Thursday, January 08, 2004

Nursing Shortage Forces Hospitals to Cope Creatively

Nursing Shortage Forces Hospitals to Cope Creatively
A study by Dr. Aiken found that patients scheduled for routine surgery were 31 percent more likely to die in a hospital with a patient-to-nurse ratio of eight to one than in a hospital with a ratio of four to one. The study was published last year in The Journal of the American Medical Association.

There are probably vast differences, particularly in the wealth of the facility and the patient population, between low ratio and high ratio institutions. So the results are noteworthy but not conclusive -- as with all studies of this nature.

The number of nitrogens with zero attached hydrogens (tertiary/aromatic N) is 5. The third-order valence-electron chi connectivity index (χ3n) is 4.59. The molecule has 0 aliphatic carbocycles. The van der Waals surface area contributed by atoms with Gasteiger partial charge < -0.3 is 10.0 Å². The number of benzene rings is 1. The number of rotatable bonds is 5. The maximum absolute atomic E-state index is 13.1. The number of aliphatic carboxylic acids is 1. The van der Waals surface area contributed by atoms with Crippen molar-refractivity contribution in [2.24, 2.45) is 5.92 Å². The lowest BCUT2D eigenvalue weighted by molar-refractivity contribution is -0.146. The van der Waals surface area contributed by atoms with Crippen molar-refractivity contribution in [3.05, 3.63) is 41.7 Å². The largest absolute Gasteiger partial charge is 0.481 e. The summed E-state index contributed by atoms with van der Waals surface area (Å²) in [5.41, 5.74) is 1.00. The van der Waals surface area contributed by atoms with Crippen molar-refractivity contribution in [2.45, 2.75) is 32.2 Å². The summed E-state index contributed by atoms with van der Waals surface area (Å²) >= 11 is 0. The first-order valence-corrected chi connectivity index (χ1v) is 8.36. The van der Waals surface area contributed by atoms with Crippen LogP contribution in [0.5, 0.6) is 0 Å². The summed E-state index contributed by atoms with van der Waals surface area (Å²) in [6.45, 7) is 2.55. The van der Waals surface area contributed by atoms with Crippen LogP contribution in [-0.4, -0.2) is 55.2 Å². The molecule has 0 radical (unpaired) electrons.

That said, I have a strong belief that overburdening health care workers increases error rates. (Duh!) Nursing is under particular stress. It is a peculiar profession in the combination of shift work, physical demands, emotional burden, and cognitive and training requirements. Medicine is not nearly so physically demanding. A paraplegic physician can excel at a very wide variety of work in almost all settings, a paraplegic nurse would probably not do direct patient care. It is not surprising that the role cannot be filled at any affordable price -- particulary as the US population ages. It is hard to be 55 and moving patients around.

Nursing will have to split into several different roles with different training requirements. In particular I think a lot of the physical aspects of nursing, which are often very satisfying to care providers, may shift to other workers.

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